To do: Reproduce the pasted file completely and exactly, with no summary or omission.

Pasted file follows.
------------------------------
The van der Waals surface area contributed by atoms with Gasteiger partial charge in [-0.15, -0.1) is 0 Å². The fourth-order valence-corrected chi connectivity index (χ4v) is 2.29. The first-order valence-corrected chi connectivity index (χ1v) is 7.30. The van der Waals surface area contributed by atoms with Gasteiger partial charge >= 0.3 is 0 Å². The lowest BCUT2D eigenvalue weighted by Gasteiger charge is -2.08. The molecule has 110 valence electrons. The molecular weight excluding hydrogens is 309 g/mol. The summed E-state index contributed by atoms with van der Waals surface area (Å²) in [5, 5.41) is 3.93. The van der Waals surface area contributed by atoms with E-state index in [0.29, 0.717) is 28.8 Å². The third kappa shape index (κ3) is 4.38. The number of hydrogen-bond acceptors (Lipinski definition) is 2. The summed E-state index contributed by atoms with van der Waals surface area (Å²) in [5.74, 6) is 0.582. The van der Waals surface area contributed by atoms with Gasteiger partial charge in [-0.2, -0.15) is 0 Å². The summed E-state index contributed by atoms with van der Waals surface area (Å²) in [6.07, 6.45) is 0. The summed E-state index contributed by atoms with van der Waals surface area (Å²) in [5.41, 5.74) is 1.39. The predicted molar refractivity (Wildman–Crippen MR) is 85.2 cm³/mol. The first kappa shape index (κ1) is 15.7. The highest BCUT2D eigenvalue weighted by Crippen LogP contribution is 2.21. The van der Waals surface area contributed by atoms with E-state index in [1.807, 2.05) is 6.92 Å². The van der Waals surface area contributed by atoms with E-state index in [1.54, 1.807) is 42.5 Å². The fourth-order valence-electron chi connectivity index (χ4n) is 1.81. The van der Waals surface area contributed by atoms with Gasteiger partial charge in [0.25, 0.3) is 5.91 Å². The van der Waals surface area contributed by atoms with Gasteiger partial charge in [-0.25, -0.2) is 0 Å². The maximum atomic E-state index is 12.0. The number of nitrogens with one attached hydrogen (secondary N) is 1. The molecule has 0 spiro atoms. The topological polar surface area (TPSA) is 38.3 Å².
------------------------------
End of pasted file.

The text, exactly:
The van der Waals surface area contributed by atoms with Gasteiger partial charge in [-0.15, -0.1) is 0 Å². The fourth-order valence-corrected chi connectivity index (χ4v) is 2.29. The first-order valence-corrected chi connectivity index (χ1v) is 7.30. The van der Waals surface area contributed by atoms with Gasteiger partial charge >= 0.3 is 0 Å². The lowest BCUT2D eigenvalue weighted by Gasteiger charge is -2.08. The molecule has 110 valence electrons. The molecular weight excluding hydrogens is 309 g/mol. The summed E-state index contributed by atoms with van der Waals surface area (Å²) in [5, 5.41) is 3.93. The van der Waals surface area contributed by atoms with E-state index in [0.29, 0.717) is 28.8 Å². The third kappa shape index (κ3) is 4.38. The number of hydrogen-bond acceptors (Lipinski definition) is 2. The summed E-state index contributed by atoms with van der Waals surface area (Å²) in [5.74, 6) is 0.582. The van der Waals surface area contributed by atoms with Gasteiger partial charge in [-0.2, -0.15) is 0 Å². The summed E-state index contributed by atoms with van der Waals surface area (Å²) in [6.07, 6.45) is 0. The summed E-state index contributed by atoms with van der Waals surface area (Å²) in [5.41, 5.74) is 1.39. The predicted molar refractivity (Wildman–Crippen MR) is 85.2 cm³/mol. The first kappa shape index (κ1) is 15.7. The highest BCUT2D eigenvalue weighted by Crippen LogP contribution is 2.21. The van der Waals surface area contributed by atoms with E-state index in [1.807, 2.05) is 6.92 Å². The van der Waals surface area contributed by atoms with E-state index in [1.54, 1.807) is 42.5 Å². The fourth-order valence-electron chi connectivity index (χ4n) is 1.81. The van der Waals surface area contributed by atoms with Gasteiger partial charge in [0.25, 0.3) is 5.91 Å². The van der Waals surface area contributed by atoms with Gasteiger partial charge in [-0.25, -0.2) is 0 Å². The maximum atomic E-state index is 12.0. The number of nitrogens with one attached hydrogen (secondary N) is 1. The molecule has 0 spiro atoms. The topological polar surface area (TPSA) is 38.3 Å².